With so many clients trying to avoid gluten, whether warranted or not, they may view vegetable- and bean-based pastas as gluten-free alternatives. But that’s not always the case. Most of these alternative pastas contain wheat flour in addition to vegetables or beans. In fact, only a few are certified gluten-free.

While most bean-based pastas are gluten-free, reading the ingredient label and looking for the gluten-free symbol is the only way for clients to know for sure.

The cost of these alternative pastas varies almost as much as their vegetable combinations. The pasta products TD evaluated (see table) range in price from about $0.85 for a 12-oz box to $3 for an 8-oz box.

Organic pasta products generally are more expensive than nonorganic products, and major brands such as Barilla and Ronzoni usually are less expensive than smaller specialty brands. However, even the more expensive vegetable- and bean-based pastas make for economical meals.

Click to enlarge

Cooking With Vegetable- and Bean-Based Pastas
Like traditional durum wheat pastas, vegetable- and bean-based pastas are convenient and easy to prepare. Each product provides its own cooking instructions, which are usually similar to those for traditional pastas.

Many of the products’ websites offer recipes, but most of the vegetable- and bean-based pastas can be substituted for any existing pasta recipes clients and patients already use. The only exceptions are products such as Thrive Miracle Noodle Spinach Shirataki, which is mainly water and glucomannan with spinach listed as the last ingredient. (Despite being labeled as a noodle, it isn’t really a pasta product.)

Green Giant Veggie Spirals Zucchini, which is 100% zucchini, has a higher water content than other pastas. “Most vegetable-based pastas seem to maintain similar texture to regular pasta varieties; taste is similar but may vary based on the type of vegetable added,” Romano says. However, she adds, “bean-based pastas differ slightly in taste and texture.”

Adding tomato sauces along with whole vegetables, such as zucchini, beans, carrots, or lentils, boosts the nutrient contribution of a meal made with any of these pastas.

Bottom Line
While there are several studies that have examined the health effects of diets rich in traditional durum wheat pasta,4-6 there are no studies that have examined the nutrition impact of substituting vegetable-based pastas for traditional durum wheat pastas. Because of the wide variation in the nutrient content of these type of pasta products, such a study seems unlikely.

“Vegetable pastas offer an opportunity to sneak in an extra vegetable serving, which may be great for picky eaters, but a serving of 100% whole grain pasta paired with vegetables in their whole form offers a much more robust nutritional punch,” Romano says.

Be sure clients and patients understand that vegetable pastas aren’t uniform. Nutrition, taste, and texture can vary considerably, unlike traditional pastas, which generally are uniform in taste and nutrition and vary mainly in shape. The color of a vegetable-based pasta is no indication of the amount of vegetable it contains or its nutrient content, as some have turmeric or annatto added to enhance color.

Reading nutrition labels and ingredient lists is the only way to make an informed choice. Likewise, trying and tasting is the only way to find one that suits individual palates.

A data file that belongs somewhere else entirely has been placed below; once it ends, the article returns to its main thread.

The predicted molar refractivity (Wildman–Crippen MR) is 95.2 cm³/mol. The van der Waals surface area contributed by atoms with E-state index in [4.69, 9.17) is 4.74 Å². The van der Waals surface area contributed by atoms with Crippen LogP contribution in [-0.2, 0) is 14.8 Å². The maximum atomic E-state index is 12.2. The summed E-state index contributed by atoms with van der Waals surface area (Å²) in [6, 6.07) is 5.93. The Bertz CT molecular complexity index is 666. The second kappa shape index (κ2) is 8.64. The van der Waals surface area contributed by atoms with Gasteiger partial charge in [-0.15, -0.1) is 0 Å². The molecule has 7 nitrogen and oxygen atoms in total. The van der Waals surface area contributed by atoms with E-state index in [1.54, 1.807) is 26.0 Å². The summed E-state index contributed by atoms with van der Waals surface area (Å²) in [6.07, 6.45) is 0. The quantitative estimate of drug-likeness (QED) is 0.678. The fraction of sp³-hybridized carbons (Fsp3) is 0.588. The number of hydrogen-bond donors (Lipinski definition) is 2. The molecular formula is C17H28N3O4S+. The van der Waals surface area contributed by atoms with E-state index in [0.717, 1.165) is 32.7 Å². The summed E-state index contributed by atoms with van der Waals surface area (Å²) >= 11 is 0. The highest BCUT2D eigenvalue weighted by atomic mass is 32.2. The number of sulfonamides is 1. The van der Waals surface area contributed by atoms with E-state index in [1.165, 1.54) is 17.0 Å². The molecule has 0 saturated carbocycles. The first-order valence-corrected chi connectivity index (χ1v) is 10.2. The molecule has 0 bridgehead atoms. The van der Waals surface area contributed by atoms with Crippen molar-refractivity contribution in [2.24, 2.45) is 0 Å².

— Densie Webb, PhD, RD, is a freelance writer, editor, and industry consultant based in Austin, Texas.


1. Wrigley CW, Corke H, Seetharaman K, Faubion J, eds. Encyclopedia of Food Grains. 2nd ed. Cambridge, MA: Academic Press; 2016.

2. Green Circle Capital Partners. Better-for-you-pasta — renewing growth for the category. http://greencirclecap.com/wp-content/uploads/2018/07/BFY-Pasta-category-7-1-2018.pdf. Published July 2018.

3. Only 1 in 10 adults get enough fruits or vegetables. Centers for Disease Control and Prevention website. https://www.cdc.gov/media/releases/2017/p1116-fruit-vegetable-consumption.html. Published November 16, 2017. Accessed August 7, 2019.

4. Pounis G, Castelnuovo AD, Costanzo S, et al. Association of pasta consumption with body mass index and waist-to-hip ratio: results from Moli-sani and INHES studies. Nutr Diabetes. 2016;6(7):e218.

5. Chiavaroli L, Kendall CWC, Braunstein CR, et al. Effect of pasta in the context of low-glycaemic index dietary patterns on body weight and markers of adiposity: a systematic review and meta-analysis of randomised controlled trails in adults. BMJ Open. 2018;8(3):e019438.

6. Cioffi I. Evaluation of different types of pasta di Gragnano on appetite regulation and metabolic profile. University of Naples website. http://www.fedoa.unina.it/10114/1/Tesi%20di%20dottorato_IC.pdf. Published April 13, 2015.


Another option for clients and patients who want vegetable-based pastas is to opt for the real thing.

“Spiralizers” are special culinary tools that turn raw vegetables, such as zucchini, carrots, beets, turnips, and sweet potatoes, into 100% vegetable noodles. Depending on whether they’re for the counter or small enough to be stored in a kitchen drawer, these devices range in price from about $10 to $50 and as much as $80 as an attachment to a mixer.

Some spiralizers have attachments for spaghetti, fettuccine, or ribbon cuts. Other more expensive models have buttons or knobs to change settings.

“I love spiralized vegetables,” says Vandana Sheth, RDN, CDE, FAND, a spokesperson for the Academy of Nutrition and Dietetics. “I often use them in place of or in addition to noodles in a recipe. They are an especially good option for someone who is eating gluten-free or is watching their carbohydrate intake.”

The downside? It’s definitely more work than boiling water and opening a box of pasta, and they can’t be stored like traditional or alternative pastas. The dish needs to be made fresh each time and stored in the refrigerator in an airtight container for anywhere from two to 10 days, depending on the vegetable.

— DW